University of Maryland Extension

Euonymus Caterpillar - Shrubs

close up of webbing from caterpillar
Webbing caused by euonymus caterpillar 

Return to Common Problems of Trees and Shrubs

The euonymus caterpillar is an introduced pest of Euonymus. Species attacked include European Euonymus (Euonymus europaea) (the tree form); Spreading Euonymus (E. kiautschovicus); Winged Euonymus (E. alatus) and Japanese Euonymus (E. japonicus). The larvae (caterpillars) appear in central Maryland in early to mid-Mary. The young larvae are gregarious (feed in groups). They web the foliage together and feed on new growth. Webs increase in size as the larvae grow, eventually enveloping large branches. Feeding lasts for about 3 weeks before pupating in June. Mature caterpillars are about 20mm long. They are creamy-gray color, with black spots and black heads. Moths are small (wingspan: 24mm) and white with black spots. They emerge in mid-June and lay eggs on twigs, branches, and axils of buds. The eggs hatch by early August, but instead of feeding, the larvae immediately prepare for overwintering. No further activity is seen until the following spring.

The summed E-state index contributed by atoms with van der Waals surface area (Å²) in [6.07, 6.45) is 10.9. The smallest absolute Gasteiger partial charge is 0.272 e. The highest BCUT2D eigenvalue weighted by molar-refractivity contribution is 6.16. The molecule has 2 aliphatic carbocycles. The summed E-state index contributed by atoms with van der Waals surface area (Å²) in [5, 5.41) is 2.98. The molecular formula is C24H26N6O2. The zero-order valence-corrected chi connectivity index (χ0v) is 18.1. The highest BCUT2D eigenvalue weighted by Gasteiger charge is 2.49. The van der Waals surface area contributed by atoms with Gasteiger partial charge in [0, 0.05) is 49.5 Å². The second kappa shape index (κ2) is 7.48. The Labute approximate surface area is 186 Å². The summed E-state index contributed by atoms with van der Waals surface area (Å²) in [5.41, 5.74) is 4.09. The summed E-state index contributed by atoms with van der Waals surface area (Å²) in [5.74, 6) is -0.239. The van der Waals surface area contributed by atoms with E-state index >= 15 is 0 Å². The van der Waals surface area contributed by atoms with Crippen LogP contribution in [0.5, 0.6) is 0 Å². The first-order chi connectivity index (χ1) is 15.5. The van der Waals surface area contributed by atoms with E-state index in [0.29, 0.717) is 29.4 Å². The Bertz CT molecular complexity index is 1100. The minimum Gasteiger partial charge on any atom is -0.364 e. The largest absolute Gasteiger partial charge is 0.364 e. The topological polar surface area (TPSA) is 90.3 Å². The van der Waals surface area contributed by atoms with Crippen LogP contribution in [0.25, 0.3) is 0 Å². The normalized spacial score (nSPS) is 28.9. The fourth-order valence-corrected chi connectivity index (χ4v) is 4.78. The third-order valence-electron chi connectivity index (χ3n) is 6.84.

euonymus caterpillar on webbing
Photo:  Euonymus caterpillars on webbing

Management: Since there is only one generation and the feeding occurs early in the season, control is seldom warranted. Euonymus outgrows the damage by the end of summer. Bt (Bacillus thuringiensis) may be used on young caterpillars if damage is unacceptable.


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